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Trigonometry

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Trigonometry PDF Notes, Important Questions and Formulas

Inverse Trigonometric Functions

INTRODUCTION:

Sin-1 x, cos-1 x, tan-1 x etc. represents angles or numbers whose values of sine, cosine and tangent is ‘x’, provided that the value in numerical form is smallest. These can be written as arc sin x, arc cos x etc. If two angles whose modulus is equal, in which one is positive and other is negative then we take positive sign.

 

DOMAIN & PRINCIPLE VALUE RANGE OF INVERSE TRIGONOMETRIC FUNCTIONS

 

S. No.

function

Domain

Principal value range

1

begin mathsize 12px style straight y equals sin to the power of negative 1 end exponent straight x end style  begin mathsize 12px style straight x element of left square bracket negative 1 comma 1 right square bracket end style   begin mathsize 12px style straight y element of left square bracket negative straight pi over 2 comma straight pi over 2 right square bracket end style

2

 begin mathsize 12px style straight y equals cos to the power of negative 1 end exponent straight x end style  begin mathsize 12px style straight x element of left square bracket 0 comma straight pi right square bracket end style 

 begin mathsize 12px style straight y element of left square bracket 0 comma straight pi right square bracket end style

 

3

 begin mathsize 12px style straight y equals tan to the power of negative 1 end exponent straight x end style   begin mathsize 12px style straight x element of straight R end style  begin mathsize 12px style straight y element of left parenthesis negative straight pi over 2 comma straight pi over 2 right parenthesis end style 

4

 begin mathsize 12px style straight y equals cot to the power of negative 1 end exponent straight x end style   begin mathsize 12px style straight x element of straight R end style

 begin mathsize 12px style straight y element of left square bracket 0 comma straight pi right square bracket end style

 

5

 begin mathsize 12px style straight y equals sec to the power of negative 1 end exponent straight x end style   begin mathsize 12px style straight x element of left parenthesis negative straight infinity comma negative 1 right square bracket union left square bracket 1 comma straight infinity right parenthesis end style  begin mathsize 12px style y element of left square bracket 0 comma pi right square bracket minus left curly bracket pi over 2 right curly bracket end style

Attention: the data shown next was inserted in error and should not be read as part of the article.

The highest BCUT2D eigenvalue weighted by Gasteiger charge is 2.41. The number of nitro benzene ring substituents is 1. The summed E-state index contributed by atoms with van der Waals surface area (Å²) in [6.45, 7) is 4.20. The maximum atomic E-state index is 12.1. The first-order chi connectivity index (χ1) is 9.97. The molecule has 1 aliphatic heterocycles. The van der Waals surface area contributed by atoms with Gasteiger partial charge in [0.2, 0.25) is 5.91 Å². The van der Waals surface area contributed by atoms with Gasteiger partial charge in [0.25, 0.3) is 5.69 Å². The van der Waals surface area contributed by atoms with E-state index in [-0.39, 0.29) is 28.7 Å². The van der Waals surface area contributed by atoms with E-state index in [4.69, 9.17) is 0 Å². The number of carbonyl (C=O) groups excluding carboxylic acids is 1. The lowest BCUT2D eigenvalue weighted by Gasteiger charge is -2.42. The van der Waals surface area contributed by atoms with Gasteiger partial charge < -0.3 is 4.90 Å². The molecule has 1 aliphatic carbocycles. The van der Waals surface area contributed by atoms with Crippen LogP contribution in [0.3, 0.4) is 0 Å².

6

 begin mathsize 12px style straight y equals cosec to the power of negative 1 end exponent straight x end style   begin mathsize 12px style straight x element of left parenthesis negative straight infinity comma negative 1 right square bracket union left square bracket 1 comma straight infinity right parenthesis end style

 begin mathsize 12px style y element of left square bracket negative pi over 2 comma pi over 2 right square bracket minus left curly bracket 0 right curly bracket end style

 

 

Inverse Trigonometric Functions

Key Concepts:

 

  1. There are two types of reasoning- deductive and inductive. Deductive reasoning was developed by Aristotle, Thales, and Pythagoras in the classical Period (600-300 B.C.).
  2. In deduction, given a statement to be proven, often called a conjecture or a theorem, valid deductive steps are derived and a proof may or may not be established. Deduction is the application of a general case to a particular case.
  3. Inductive reasoning depends on working with each case and developing a conjecture by observing incidence till each and every case is observed.
  4. Deductive approach is known as the ‘top-down approach’. The given theorem is narrowed down to a specific hypothesis, and then to an observation. Finally the hypothesis is tested with specific data to get the confirmation (or not) of the original theory.



  5. Mathematical reasoning is based on deductive reasoning. The classic example of deductive reasoning given by Aristotle is

    All men are mortal.

    Socrates is a man. 

    Socrates is mortal. 

  6. The basic unit involved in reasoning is the mathematical statement.
  7. A sentence is called a mathematically acceptable statement if it is either true or false but not both. A sentence which is both true and false simultaneously is called a paradox.
  8. Sentences which involve tomorrow, yesterday, here, there etc., i.e. variables are not statements.
  9. Sentences which express a request, a command or is simply a question are not statements.
  10. The denial of a statement is called the negation of the statement.
  11. Two or more statements joined by words such as ‘and’, ‘or’ are called compound statements. Each statement is called a component statement, where and’ ‘or’ are the connecting words.
  12. An ‘AND’ statement is true if each of the component statements is true, and it is false even if one of the component statements is false.
  13. An ‘OR’ statement is true when even one of its components is true; and it is false only when all its components are false.
  14. The word ‘OR’ can be used in two ways (i) Inclusive OR (ii) Exclusive OR. If only one of the two options is possible then the OR used is an exclusive OR.
    If any one of the two options or both the options are possible then the OR used is an inclusive OR.
  15. ‘There exists’ (∃) and ‘For all’ (∀) are called quantifiers.

 

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